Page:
Back to your original question - I would not worry about dominance issues related to height. But as several people have mentioned there are other potential problems with allowing your bird on your head or shoulder. Respect-based parrot husbandry relies on the human paying close attention to the bird's body language and watching for behavior cues. If you can't see your parrot, you might miss something important and fail to react in time to prevent a problem. This is especially problematic if you are allowing a large parrot close to your eyes, ears, nose, and mouth. People have suffered bad bites from a pet parrot unexpectedly attacking their face or head while perching on their shoulder.

That doesn't mean you should never do it, but you should definitely be careful and proactive about the risk. Some parrots do just fine and love shoulder time. Other parrots cannot be trusted with that level of intimacy. Get to know your parrot and respect his strengths and limitations.

Good luck!
OMG thank you for your opinion. My bird is good to step up and step down when he wants to go down he just look at me on shoulders. I am new bird mom so every information is important and essential to my bird. However I was wrong that information haha. He just did chewed my glasses rubber part then I put vet tape on there then he did not chew my glasses.
By the way your post makes me easy to understand it.
 

peaches13

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128
It's definitely dependent on the bird and trust. People usually warn against shoulders because of the danger of face bites. (Like why does a pirate have an eye patch- because of the parrot on his shoulder.... ;) ) A smaller bird obviously can do less damage than a bigger bird, but still damage. That said, I let my birds on my shoulder.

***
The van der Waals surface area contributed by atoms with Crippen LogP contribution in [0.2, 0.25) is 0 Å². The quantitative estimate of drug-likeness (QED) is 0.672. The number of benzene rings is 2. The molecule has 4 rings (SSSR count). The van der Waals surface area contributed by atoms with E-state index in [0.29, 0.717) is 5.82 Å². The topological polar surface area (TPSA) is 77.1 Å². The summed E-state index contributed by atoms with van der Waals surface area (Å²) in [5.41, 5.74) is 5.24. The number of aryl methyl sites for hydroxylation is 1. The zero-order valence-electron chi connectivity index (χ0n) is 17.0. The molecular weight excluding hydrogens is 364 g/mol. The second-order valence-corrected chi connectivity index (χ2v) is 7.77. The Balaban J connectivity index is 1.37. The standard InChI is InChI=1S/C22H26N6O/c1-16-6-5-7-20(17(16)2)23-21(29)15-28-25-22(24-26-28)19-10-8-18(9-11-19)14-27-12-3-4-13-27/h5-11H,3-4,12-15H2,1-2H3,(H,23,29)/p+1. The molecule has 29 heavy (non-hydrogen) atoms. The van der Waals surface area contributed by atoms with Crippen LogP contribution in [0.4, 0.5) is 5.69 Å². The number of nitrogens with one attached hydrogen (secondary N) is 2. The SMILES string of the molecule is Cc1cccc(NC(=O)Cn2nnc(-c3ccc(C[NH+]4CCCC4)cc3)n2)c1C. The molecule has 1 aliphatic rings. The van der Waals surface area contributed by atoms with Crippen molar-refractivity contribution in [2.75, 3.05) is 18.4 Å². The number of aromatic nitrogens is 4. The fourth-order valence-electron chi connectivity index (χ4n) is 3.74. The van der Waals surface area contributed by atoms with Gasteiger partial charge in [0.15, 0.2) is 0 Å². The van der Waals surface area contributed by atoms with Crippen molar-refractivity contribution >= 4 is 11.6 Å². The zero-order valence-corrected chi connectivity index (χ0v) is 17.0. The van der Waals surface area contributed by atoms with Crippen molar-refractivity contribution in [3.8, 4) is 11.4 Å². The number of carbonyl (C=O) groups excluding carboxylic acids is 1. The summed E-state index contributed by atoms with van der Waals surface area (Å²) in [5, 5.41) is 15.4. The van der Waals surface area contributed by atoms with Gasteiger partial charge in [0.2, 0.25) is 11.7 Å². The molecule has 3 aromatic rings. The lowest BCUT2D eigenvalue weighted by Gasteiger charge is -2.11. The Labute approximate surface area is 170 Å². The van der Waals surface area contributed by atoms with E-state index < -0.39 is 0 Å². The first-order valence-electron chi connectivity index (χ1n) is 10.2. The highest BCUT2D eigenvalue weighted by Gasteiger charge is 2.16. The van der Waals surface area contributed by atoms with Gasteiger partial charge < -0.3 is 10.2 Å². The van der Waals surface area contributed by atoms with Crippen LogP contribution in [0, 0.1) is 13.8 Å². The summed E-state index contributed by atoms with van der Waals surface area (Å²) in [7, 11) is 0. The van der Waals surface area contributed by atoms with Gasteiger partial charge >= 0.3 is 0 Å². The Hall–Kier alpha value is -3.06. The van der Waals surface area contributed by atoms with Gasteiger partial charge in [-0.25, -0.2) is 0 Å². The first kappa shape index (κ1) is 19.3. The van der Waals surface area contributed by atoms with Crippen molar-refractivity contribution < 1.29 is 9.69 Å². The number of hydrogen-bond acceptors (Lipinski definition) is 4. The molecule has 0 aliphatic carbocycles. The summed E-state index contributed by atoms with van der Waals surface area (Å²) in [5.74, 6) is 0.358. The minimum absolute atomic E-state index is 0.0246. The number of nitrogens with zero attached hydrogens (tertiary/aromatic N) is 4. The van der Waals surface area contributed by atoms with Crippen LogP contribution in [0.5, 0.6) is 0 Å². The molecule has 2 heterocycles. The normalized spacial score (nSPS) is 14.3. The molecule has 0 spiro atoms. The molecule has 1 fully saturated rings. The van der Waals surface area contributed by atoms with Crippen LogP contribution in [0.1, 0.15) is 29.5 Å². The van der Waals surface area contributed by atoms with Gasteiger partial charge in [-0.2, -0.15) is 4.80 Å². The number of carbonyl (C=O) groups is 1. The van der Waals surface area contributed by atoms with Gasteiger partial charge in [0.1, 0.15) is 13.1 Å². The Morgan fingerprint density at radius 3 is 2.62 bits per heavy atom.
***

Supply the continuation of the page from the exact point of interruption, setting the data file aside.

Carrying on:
Exactly I thought same as you. At least I wear glasses so can protect my eyes lol. When he needs scratch his head then he touch my cheeks very gently.
Thank you for your opinion.
 

peaches13

Strolling the yard
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6/25/20
Messages
128
Rocco is the only one not allowed on my shoulder. He face bites! I have to listen to Maks when he's on my head as I'm fairly certain he snips my hair off.
OUCH! I know birds bite is very painful, but still they are cute. My bird is very untamed bird so he hates my finger. I just wait and repeat every day and he trust me now. I am glad he loves people.
Thank you for your opinion.
 

peaches13

Strolling the yard
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Messages
128
Yes, I agree with the height dominance thing being out of date info. Not true. My little Linnie spends lots of time on my shoulder, preening, napping, working on my hair. Months ago, she was fiddling with my hair and when she left, I found a full feather tucked into my updo. :) She will often stay put when I go into another room. I think it's great bonding time for us. She has never bitten me or been aggressive on my shoulder. She flies away when she has another plan in mind. So, if your bird is well behaved on your shoulder, I think it's great. Just another fun activity.
Oh that sounds good to me and thank you for your opinion. My bird scary about my finger, but he is fine on shoulder. He looks happy on shoulder. My bird stay out cage except when I need to go kitchen. I am happy my bird not aggressive to me. :)